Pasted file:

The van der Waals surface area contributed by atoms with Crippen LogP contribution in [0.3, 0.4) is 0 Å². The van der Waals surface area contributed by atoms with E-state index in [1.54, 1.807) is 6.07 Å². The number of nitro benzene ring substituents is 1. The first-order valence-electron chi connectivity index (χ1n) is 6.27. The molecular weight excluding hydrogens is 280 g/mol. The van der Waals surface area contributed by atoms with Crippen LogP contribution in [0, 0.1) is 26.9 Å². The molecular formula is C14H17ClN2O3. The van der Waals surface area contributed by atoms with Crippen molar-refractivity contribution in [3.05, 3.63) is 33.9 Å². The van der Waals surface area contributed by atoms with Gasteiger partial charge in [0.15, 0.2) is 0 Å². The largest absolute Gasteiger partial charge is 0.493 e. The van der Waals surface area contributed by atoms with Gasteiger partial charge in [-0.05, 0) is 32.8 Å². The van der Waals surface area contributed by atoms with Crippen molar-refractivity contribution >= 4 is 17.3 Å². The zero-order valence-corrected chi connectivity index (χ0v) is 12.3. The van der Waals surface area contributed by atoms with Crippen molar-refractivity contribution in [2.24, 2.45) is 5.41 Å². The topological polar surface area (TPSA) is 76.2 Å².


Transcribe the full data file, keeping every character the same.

The van der Waals surface area contributed by atoms with Crippen LogP contribution in [0.3, 0.4) is 0 Å². The van der Waals surface area contributed by atoms with E-state index in [1.54, 1.807) is 6.07 Å². The number of nitro benzene ring substituents is 1. The first-order valence-electron chi connectivity index (χ1n) is 6.27. The molecular weight excluding hydrogens is 280 g/mol. The van der Waals surface area contributed by atoms with Crippen LogP contribution in [0, 0.1) is 26.9 Å². The molecular formula is C14H17ClN2O3. The van der Waals surface area contributed by atoms with Crippen molar-refractivity contribution in [3.05, 3.63) is 33.9 Å². The van der Waals surface area contributed by atoms with Gasteiger partial charge in [0.15, 0.2) is 0 Å². The largest absolute Gasteiger partial charge is 0.493 e. The van der Waals surface area contributed by atoms with Gasteiger partial charge in [-0.05, 0) is 32.8 Å². The van der Waals surface area contributed by atoms with Crippen molar-refractivity contribution >= 4 is 17.3 Å². The zero-order valence-corrected chi connectivity index (χ0v) is 12.3. The van der Waals surface area contributed by atoms with Crippen molar-refractivity contribution in [2.24, 2.45) is 5.41 Å². The topological polar surface area (TPSA) is 76.2 Å².